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I came across an interesting problem the other day. I was developing a way to have error dialog for our web application regardless of the web browser. I did not want to use the JavaScript alert message box. I could not use the IE Modal dialog. So I decided to display the error message in a DIV tag that would be centered on the screen and only made visible when there was an error. Then I thought, wouldn’t it be cool to be able to move the error dialog around the screen, in case it was covering up the form element that had a problem. I found dom-drag.js to be quite cool andListBox Example very helpful.

To make the DIV tag overlay the existing page, I needed to set the Z-index of the DIV at a higher level then anything else on the page. I soon found that no matter how hard you tried, all DropDownList boxes and List boxes would show through the error dialog.

After some research, I soon found that this is an issue with Internet Explorer and wasn’t much I could do about it. It is because DropDownList boxes and List boxes are considered a windowed component in the browser and regardless the z-index you assign these components or the DIV that contains them, they will always float to the top. This issue is resolved in IE7, but the idea of making all customers upgrade to IE7 was not acceptable.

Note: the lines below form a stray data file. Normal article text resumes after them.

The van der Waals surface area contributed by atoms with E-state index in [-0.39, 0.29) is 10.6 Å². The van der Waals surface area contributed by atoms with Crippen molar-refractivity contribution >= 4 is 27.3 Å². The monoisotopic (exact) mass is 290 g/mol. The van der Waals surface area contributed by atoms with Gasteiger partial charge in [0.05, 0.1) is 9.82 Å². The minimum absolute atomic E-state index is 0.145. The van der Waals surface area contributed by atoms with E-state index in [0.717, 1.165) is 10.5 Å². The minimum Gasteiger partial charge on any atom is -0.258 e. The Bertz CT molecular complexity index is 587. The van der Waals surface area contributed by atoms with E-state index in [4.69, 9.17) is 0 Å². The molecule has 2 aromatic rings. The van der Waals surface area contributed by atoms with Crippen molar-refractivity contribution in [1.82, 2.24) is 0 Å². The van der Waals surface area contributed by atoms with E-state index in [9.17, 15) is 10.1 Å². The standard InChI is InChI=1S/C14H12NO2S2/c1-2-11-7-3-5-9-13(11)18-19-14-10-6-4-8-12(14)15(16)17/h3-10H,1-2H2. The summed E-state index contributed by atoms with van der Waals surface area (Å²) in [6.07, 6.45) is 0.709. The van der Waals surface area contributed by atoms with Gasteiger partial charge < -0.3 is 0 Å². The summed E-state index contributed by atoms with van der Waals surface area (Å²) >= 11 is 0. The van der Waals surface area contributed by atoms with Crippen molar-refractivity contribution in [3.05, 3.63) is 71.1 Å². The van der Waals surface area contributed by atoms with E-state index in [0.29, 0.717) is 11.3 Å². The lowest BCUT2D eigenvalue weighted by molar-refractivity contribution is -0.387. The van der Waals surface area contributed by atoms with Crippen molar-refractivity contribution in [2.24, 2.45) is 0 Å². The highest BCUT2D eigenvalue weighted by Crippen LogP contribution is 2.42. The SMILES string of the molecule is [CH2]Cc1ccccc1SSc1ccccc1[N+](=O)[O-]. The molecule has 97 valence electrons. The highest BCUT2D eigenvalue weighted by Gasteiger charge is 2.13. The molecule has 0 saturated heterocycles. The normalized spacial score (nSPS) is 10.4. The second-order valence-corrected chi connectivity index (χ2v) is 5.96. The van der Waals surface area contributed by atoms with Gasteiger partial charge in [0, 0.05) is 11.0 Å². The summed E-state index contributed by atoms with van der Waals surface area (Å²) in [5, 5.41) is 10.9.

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In the past few days I have learned that with Atlas, it makes a difference if you put your CSS style information in a class in an external CSS document or code it inline in the HTML element.

I had been using an Atlas UpdatePanel wrapper around a TreeView server control all inside a DIV tag. The DIV tag was using a CSS class to set the width, height and overflow styles. Durring testing, I noticed that when the tree expanded and the scroll bars apeared, every click of a node in the tree made scrolled the content back to the top of the tree. I had done a similar Atlas/TreeView in another page and it worked just fine. After some further debugging and code comparison line by line, the difference was that in my working example the CSS information was “in-line” with the DIV tag, but my recent code put the CSS style in an external class. So I moved the style from the class to “in-line” and it began to work just fine.

I am not sure if this is another IE bug, CSS bug or an Atlas bug. Either way, quite interesting and thought I would share it.

Also see my post in this thread:



It appears that the CSS can be inline or in external CSS file, it makes no difference, but the real issue was if the class with overflow=auto is inside or outside the Atlas UpdatePannel. IF you have a DIV with a CSS style setting overflow=auto inside the UpdatePannel, every click within that div will set the scroll to the top. IF you have put that DIV right outside the UpdatePannel, then it should work fine.This also goes for any parent/nested UpdatePanels. So, if the UpdatePannel I just refrenced in the last paragraph were nested inside another UpdatePanel, or I at a later date put that UpdatePannel inside another UpdatePanel, it would “break” the proper scrolling function.

So to produce the popup dialog on the right, and have the red X and the [Close] button work in an UpdatePannel, instead of wrapping everything inside another UpdatePannel, I would have to have one UpdatePannel for the red X close button and one UpdatePannel for the [Close] button at the bottom. See code image below.


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